Meyer-Quade, Joachim ” Unser Jochen”.

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Meyer-Quade, Joachim "Jochen".
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Meyer-Quade, Joachim ” Unser Jochen”, born 22-11-1897 in Düsseldorf, attended elementary school. From 1914 to 1915, he was in an agricultural apprenticeship. On 21-01-1915, he joined the 84th Field Artillery Regiment, in Ypres in the first war , then on 01-11-1915 with the 99th Infantry Regiment, with which he fought at the locations of Flanders, Verdun and Somme and finally was in French captivity.  After multiple attempts, he was released from prison in January 1920. After the war Meyer Quade worked again in agriculture, initially as an apprentice. From 1924 to 1925, he attended a higher educational institution for practical farmers in Schleswig. Then he worked until 1926 as an agricultural Inspector. In June 1925, Meyer-Quade was member of the NSDAP, Nr. 7.608 . Together with the Gauleiter of Schleswig-Holstein, Hinrich Lohse,  he died age 67, on 25-01-1964, Meyer Quade soon became the leading Nazi in the province. As NSDAP District Manager, Meyer-Quade was responsible for the North East of Schleswig-Holstein. From August until December 1932 he became the NSDAP Gauleiter of Schleswig-Holstein for a short time. In the SA , he enlisted in July 1927. He rose to the rank of SA Ortsgruppenführer in July 1932 after several promotion and was for the leadership of the SA in Schleswig responsible. In 1929 he became a member of the District Assembly to Schleswig. At the Reichstag elections of September 1930 Meyer-Quade was elected as a candidate of the Nazi party for the constituency of 13 (Schleswig) in the Reichstag, he was a member until 24-05-1932. the mandate waiver was Meyer-Quade’s choice in the Prussian Landtag, of which he was a member until 1933. In the Parliament, he was Chairman of the Committee on agriculture. 16 Months after his retirement from the Reichstag Meyer Quade returned Parliament in the November 1933 in which after the takeover, he was then nearly six years the until his death in 1939. After the Nazi seizure of power by the Meyer-Quade took over various public offices. As Landrat des Kreises Schleswig, he resigned shortly after his appointment at the own request in December 1933. In April 1934, he was Chief of police in Kiel. In July 1934, he joined the people’s Court. The SA Meyer-Quade was promoted in November 1937 to SA Obergruppenführer. In September 1935, he led the SA group Nordmark . In 1939 Meyer Quade participated an infantry protection company in the rank of Leutnant and leader in the battle of Poland. Less than two weeks after the war began, on 12-09-1939, age 41, he was killed in fighting at Piatek, Poland. The Nazis, Josef Goebbels (did you know) and his assistant Werner Naumann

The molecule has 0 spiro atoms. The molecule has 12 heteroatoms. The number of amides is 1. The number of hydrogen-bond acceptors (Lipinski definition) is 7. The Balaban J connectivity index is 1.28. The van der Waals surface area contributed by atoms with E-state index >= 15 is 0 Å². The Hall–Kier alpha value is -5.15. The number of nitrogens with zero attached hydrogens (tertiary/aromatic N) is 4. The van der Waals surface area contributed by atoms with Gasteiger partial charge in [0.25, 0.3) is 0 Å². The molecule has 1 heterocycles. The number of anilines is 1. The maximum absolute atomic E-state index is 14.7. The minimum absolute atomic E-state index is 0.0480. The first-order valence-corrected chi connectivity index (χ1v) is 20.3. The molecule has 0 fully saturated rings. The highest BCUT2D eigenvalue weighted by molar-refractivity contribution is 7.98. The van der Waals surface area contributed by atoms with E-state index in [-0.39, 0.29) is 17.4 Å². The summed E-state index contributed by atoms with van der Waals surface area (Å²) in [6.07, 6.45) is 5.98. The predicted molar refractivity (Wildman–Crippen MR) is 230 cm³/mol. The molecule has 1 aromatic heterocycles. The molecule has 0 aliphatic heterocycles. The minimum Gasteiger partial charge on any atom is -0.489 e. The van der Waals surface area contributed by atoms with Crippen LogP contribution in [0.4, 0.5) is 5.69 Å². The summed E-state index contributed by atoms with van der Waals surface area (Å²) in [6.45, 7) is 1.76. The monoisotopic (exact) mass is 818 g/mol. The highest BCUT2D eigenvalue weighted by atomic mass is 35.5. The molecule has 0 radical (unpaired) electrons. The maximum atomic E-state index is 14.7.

took the death of Meyer-Quade as an opportunity to develop a personality cult. In his home town, a place is named after him, in Tønder a Adolf Hitler (did you know) youth home. In the Warthegau, a western part of the German-occupied territory of Poland for the early German settlement, a Department of the Reichsarbeitsdienst  was named after Meyer-Quade. In the General Government, the eastern part of occupied Poland, the town of Kutno is named after Meyer-Quade in Quadenstädt.

Burial ground of Meyer-Quade, Joachim “Jochen”.

456px-MeyerQuadeJoachim When Joachim Meyer-Quade falls in battle, on 10-09-1939, age 41, in Piatek, a few days after the German invasion of Poland, the Nazi propagandists in his “Heimatgau” Schleswig-Holstein stage a personality cult unprecedented for the province: In his hometown of Schleswig, not only a place is named after him but also in Tondern a Hitler Youth Home, in the Warthegau a department of the “Reich Labor Service” (RAD) and in occupied Poland the city Kutno in Quadenstädt renamed. Already in his lifetime a pleasure boat carries the name “Joachim Meyer-Quade”. Born in Dusseldorf in 1897, Meyer-Quade found his way to the NSDAP in June 1925. Above all, however, he is leader of the SA group “Nordmark”. The special role of Meyer-Quades during the National Socialism in Schleswig-Holstein is explained not only by his offices, but also as an (inner-party) figure of integration through his emphatically popular appearance – especially in the SA milieu – as “Our Jochen”  Meyer-Quade is buried on the war cemetery of Mlawka in Poland, SA leader Victor Lütze visited his grave.

Meyer-Quade died here.


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